Wines of Copenhagen - RIP Liver

Wines of Copenhagen - RIP Liver

Copenhagen! What a dream you are. My trip to the city was very spontaneous and motivated by multiple factors - need for a vacation post shit show that was 2016, lack of time to take a longer vacation and desire to drink new wine. I booked my tickets for the first week of January and off I skidaddled into the new year. If you're questioning geographical choice of vacation, yes I knew it would be cold. But boy did city deliver! If you read my more coherent "guide" of sorts in the previous post, you'd know I basically just drank, ate and walked around for 5 days. I have yet to brave the idea of bike riding everywhere as the Danes do, next time. 

One thing I didn't really explore were the individual wines I had the fortune to taste. Before you start asking yourself out loud while reading/observing, yes, there were a lot of samples. 42+ wines for 5 days is more than decent, if not terrifying. And no, I do not have precise tasting notes to accompany each and every one. My most frequent tasting note of the trip was "That's some good shit right there" or "That's fucking delicious" but that's not really helpful and we actually had a debate at the table about how we'd like to return to more technical tastings in 2017. Less plonking and more serious tasting. But that's a whole other topic, I did make a lot of notes and can genuinely say that I liked all these wines. Some less, some more but it was overall an exhilarating experience. I made it a point to try and taste only new wines from all over the world and did (almost) just that. The collages below - inspired by the Instagram one of my favourite Czech wine writers and bloggers Jan Čerovský - are a majority of the wines I tried over the trip. Thank you to all friends, new and old, that made these experiences possible. The world of wine is an exciting, varied and fantastic place full of complexity, fun and cultural heritage. The stories of the land and the winemakers, all in "just" a glass of wine. It still fascinates me. 

Also, I'm surprised I'm still alive after those 5 days. I think my body and wine have become one. So much for a dry January!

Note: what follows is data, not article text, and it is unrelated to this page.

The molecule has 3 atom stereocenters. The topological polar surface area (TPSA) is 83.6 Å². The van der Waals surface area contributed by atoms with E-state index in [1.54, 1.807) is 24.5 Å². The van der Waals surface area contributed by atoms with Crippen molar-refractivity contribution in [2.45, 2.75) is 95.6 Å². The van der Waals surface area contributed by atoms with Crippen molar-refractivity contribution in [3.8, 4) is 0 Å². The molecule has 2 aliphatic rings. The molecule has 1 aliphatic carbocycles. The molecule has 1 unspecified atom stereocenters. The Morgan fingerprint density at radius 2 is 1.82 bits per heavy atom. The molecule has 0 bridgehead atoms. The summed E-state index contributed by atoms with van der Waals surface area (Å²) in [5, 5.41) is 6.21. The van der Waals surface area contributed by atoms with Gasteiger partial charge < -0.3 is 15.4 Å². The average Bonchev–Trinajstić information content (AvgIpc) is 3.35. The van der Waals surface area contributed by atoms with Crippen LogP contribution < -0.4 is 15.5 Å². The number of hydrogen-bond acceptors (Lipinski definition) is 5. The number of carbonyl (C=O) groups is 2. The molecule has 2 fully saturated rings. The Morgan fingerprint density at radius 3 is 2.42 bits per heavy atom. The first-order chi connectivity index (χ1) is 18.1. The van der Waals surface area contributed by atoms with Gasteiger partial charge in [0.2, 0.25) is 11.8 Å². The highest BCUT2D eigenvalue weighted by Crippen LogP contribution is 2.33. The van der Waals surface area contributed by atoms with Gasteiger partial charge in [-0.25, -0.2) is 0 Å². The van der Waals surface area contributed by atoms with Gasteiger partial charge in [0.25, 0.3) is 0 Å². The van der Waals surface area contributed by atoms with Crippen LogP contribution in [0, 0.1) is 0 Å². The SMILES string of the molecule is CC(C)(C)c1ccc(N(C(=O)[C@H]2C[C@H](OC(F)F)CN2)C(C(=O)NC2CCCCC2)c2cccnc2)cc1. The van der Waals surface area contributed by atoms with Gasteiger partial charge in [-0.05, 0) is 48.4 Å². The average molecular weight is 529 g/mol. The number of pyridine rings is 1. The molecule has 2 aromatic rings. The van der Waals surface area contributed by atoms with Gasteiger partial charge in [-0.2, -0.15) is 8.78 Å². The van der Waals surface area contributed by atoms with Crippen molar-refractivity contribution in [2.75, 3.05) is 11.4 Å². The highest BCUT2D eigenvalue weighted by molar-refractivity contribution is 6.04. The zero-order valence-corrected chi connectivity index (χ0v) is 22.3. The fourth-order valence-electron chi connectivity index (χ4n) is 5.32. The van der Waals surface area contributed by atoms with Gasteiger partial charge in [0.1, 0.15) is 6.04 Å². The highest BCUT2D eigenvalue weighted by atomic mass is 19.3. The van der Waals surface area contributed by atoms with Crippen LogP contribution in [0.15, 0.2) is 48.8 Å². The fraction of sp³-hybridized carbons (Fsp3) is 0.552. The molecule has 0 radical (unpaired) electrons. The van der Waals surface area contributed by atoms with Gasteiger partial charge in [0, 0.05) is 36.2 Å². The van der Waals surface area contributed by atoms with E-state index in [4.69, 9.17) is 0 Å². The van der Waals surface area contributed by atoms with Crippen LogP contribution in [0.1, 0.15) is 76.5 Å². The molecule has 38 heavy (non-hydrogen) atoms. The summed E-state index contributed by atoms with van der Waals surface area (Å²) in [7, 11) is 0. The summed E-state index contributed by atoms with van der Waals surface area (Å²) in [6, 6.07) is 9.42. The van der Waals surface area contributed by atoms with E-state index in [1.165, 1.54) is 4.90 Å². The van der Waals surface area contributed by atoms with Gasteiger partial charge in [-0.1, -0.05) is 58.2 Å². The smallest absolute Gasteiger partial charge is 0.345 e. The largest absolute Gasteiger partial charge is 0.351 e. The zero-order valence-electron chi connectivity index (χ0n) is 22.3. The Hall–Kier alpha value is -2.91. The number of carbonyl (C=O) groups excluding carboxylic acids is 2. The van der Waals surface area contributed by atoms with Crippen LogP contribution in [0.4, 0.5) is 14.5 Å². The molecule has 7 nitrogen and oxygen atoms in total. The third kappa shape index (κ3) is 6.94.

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  • 'C'est le printemps' Crozes-Hermitage 2015 from Dard & Ribo - a cuveé always released in the spring following harvest, this Syrah based wine is the closest thing I'd call to a "noveau" Syrah if there was such a thing. No bomb tannins, almost too young but it super pleasurable. My answer to whether natural reds can be 'heavier' and not "just" 'easy drinking juice. 
  • Emidio Pepe Trebbiano - I wrote about this wine in my post about Label Grand from Vienna and it was as good as I remembered it. 
  • Matassa - when two New Zealander's buy an estate in Rousillon and decide to go all natural. A really good result. I look forward to tasting more examples from their portfolio in the future. 
  • Tschida Himmel auf Erden Miral edition - special cuvee made by Christian Tschida for restaurant Admiralgade 26, this wine was my equivalent of the most noble of everyday wines. Herbal, dark fruits but still light. Yum. 
  • Mercurey - made by handsome beast Billy Ward himself! It was a crisp Chardonnay that reminded me of ripe green apple skins and light perfume. Not heavy, just delicious. I was so proud of him and so honoured to have shared a bottle in his company over great lunch. 
  • Fuchs und Hase PetNat#1 - Mueller Thurgau, Gruner Veltliner and Gelber Muskateller, this pet nat was super delicious and interesting for me because a.) it proved my theory that you can just tell any Austrian and German wines apart from the rest because even if they have a wilder element to them they usually have such an overwhelming degree of precision and crisp cleanliness that it's hard to miss and b.) I'm really enjoying Muller in a sparkling form lately. Revival of the grape maybe?